What’s old is new: How to do your Native do
In February 2014, an exhibit called Native American Portraits: Points of Inquiry, featuring dozens of portraits of Native peoples from all over the United States, opened at the Museum of Indian Arts & Culture. The photos, taken by a wide variety of photographers, date from the mid-1800s; there is also a group of contemporary images from Native photographers. The show was curated by Diane Bird, the museum’s archivist. Among the feedback she has received about the exhibit are numerous questions about the hairstyles worn by the people in the pictures. Visitors to the museum have wanted to know if the hairstyles are still popular and if they have ceremonial significance. Museum employees have talked about who in their family wore, or knew how to create, certain styles — some of which, such as the “Hopi maiden butterfly whorl,” take training and a deft hand. In response, MIAC is hosting Native American Hairstyles: Historic and Contemporary, on Saturday, Nov. 8, from 11 a.m. to 3 p.m. It’s an oldfashioned hair show, with demonstrations of how to make the butterfly whorl, the Navajo woman’s bun, the Navajo man’s bun, the Pueblo woman’s bun, and other Native styles of braids, bangs, and hair accessories. Visitors’ questions are welcome throughout. After the demonstrations, the models will parade all the styles during a presentation in the museum’s theater. Stylists and models are from the Zia, Santa Clara, and Jemez pueblos as well as the Hopi, Navajo, and Pawnee nations. Though the hairstyles are traditional and date back centuries, most of them are still in use — some for everyday wear and some for ceremonies and dances. Entrance is by museum admission. MIAC is on Museum Hill at 710 Camino Lejo; call 505-476-1250.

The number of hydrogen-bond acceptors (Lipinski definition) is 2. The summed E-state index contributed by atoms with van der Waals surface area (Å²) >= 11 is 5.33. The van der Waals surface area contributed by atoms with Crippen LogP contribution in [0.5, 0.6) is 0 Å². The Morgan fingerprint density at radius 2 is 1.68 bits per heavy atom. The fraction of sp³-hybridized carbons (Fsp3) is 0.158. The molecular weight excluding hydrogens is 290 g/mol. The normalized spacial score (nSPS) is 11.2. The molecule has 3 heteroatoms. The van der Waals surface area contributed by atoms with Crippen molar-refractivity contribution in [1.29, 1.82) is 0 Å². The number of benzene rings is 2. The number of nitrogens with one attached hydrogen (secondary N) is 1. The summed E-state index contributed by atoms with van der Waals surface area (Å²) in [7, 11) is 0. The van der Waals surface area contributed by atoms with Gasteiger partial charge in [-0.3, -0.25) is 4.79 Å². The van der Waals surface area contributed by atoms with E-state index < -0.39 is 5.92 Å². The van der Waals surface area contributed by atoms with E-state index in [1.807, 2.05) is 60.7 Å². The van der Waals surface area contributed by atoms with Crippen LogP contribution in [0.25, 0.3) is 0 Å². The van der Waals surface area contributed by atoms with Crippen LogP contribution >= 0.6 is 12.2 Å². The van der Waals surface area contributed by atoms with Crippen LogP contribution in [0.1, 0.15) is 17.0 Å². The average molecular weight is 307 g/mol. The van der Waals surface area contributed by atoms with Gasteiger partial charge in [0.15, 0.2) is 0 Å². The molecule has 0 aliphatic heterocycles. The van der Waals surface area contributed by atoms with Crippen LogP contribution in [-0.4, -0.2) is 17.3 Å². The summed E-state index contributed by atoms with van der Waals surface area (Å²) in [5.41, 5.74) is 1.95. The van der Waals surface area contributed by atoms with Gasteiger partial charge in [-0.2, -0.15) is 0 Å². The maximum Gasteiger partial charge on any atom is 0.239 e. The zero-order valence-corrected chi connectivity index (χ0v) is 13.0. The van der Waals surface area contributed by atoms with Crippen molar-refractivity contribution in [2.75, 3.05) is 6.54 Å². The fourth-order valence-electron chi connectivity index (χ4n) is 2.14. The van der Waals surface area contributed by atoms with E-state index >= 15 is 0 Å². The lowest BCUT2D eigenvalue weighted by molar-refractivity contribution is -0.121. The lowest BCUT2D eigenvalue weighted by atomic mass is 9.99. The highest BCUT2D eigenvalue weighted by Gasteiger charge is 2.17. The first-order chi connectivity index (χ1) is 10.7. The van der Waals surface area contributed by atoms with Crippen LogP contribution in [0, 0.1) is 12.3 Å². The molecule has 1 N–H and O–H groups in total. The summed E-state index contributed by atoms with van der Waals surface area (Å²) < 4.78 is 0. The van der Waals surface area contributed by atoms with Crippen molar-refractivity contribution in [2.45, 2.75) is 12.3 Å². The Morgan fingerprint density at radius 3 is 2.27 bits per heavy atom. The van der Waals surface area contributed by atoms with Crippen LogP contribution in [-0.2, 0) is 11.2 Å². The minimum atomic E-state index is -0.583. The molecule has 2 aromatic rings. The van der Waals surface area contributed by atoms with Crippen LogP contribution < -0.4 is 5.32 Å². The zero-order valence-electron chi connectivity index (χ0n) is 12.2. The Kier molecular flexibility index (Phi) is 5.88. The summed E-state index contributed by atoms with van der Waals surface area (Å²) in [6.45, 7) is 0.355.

Patricio Calabasa, Santo Domingo Pueblo, circa 1927, photo T. Harmon Parkhurst; courtesy Palace of the Governors Photo Archives (NMHM/DCA), Negative No. 46763